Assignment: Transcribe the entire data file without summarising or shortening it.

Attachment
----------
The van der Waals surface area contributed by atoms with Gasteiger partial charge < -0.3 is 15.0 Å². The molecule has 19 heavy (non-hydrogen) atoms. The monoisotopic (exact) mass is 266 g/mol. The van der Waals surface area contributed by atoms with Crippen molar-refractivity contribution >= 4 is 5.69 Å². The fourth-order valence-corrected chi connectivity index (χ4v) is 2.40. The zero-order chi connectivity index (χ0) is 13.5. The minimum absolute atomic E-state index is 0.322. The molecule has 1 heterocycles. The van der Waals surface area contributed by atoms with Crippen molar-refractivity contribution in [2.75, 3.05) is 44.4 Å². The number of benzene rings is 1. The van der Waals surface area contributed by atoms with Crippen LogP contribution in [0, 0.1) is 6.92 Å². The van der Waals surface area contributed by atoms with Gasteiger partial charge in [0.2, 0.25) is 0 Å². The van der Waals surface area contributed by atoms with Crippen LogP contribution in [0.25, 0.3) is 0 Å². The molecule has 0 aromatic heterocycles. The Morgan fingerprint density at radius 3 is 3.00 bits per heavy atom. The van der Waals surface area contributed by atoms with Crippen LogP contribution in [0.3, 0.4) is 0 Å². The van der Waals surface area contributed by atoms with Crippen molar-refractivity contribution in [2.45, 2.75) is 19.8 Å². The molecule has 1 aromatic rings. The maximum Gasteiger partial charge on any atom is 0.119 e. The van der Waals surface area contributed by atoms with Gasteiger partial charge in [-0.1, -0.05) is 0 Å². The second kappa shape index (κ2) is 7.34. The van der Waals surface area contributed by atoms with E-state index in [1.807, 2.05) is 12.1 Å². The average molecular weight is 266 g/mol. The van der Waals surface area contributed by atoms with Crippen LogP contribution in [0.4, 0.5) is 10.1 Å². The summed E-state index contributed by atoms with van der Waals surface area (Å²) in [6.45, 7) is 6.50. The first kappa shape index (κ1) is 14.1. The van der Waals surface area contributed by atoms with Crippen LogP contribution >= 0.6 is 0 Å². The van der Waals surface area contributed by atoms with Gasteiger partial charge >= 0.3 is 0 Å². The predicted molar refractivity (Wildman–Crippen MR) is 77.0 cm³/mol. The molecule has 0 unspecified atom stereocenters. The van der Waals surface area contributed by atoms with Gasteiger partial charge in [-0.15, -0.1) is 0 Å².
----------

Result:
The van der Waals surface area contributed by atoms with Gasteiger partial charge < -0.3 is 15.0 Å². The molecule has 19 heavy (non-hydrogen) atoms. The monoisotopic (exact) mass is 266 g/mol. The van der Waals surface area contributed by atoms with Crippen molar-refractivity contribution >= 4 is 5.69 Å². The fourth-order valence-corrected chi connectivity index (χ4v) is 2.40. The zero-order chi connectivity index (χ0) is 13.5. The minimum absolute atomic E-state index is 0.322. The molecule has 1 heterocycles. The van der Waals surface area contributed by atoms with Crippen molar-refractivity contribution in [2.75, 3.05) is 44.4 Å². The number of benzene rings is 1. The van der Waals surface area contributed by atoms with Crippen LogP contribution in [0, 0.1) is 6.92 Å². The van der Waals surface area contributed by atoms with Gasteiger partial charge in [0.2, 0.25) is 0 Å². The van der Waals surface area contributed by atoms with Crippen LogP contribution in [0.25, 0.3) is 0 Å². The molecule has 0 aromatic heterocycles. The Morgan fingerprint density at radius 3 is 3.00 bits per heavy atom. The van der Waals surface area contributed by atoms with Crippen LogP contribution in [0.3, 0.4) is 0 Å². The van der Waals surface area contributed by atoms with Crippen molar-refractivity contribution in [2.45, 2.75) is 19.8 Å². The molecule has 1 aromatic rings. The maximum Gasteiger partial charge on any atom is 0.119 e. The van der Waals surface area contributed by atoms with Gasteiger partial charge in [-0.1, -0.05) is 0 Å². The second kappa shape index (κ2) is 7.34. The van der Waals surface area contributed by atoms with E-state index in [1.807, 2.05) is 12.1 Å². The average molecular weight is 266 g/mol. The van der Waals surface area contributed by atoms with Crippen LogP contribution in [0.4, 0.5) is 10.1 Å². The summed E-state index contributed by atoms with van der Waals surface area (Å²) in [6.45, 7) is 6.50. The first kappa shape index (κ1) is 14.1. The van der Waals surface area contributed by atoms with Crippen LogP contribution >= 0.6 is 0 Å². The van der Waals surface area contributed by atoms with Gasteiger partial charge >= 0.3 is 0 Å². The predicted molar refractivity (Wildman–Crippen MR) is 77.0 cm³/mol. The molecule has 0 unspecified atom stereocenters. The van der Waals surface area contributed by atoms with Gasteiger partial charge in [-0.15, -0.1) is 0 Å².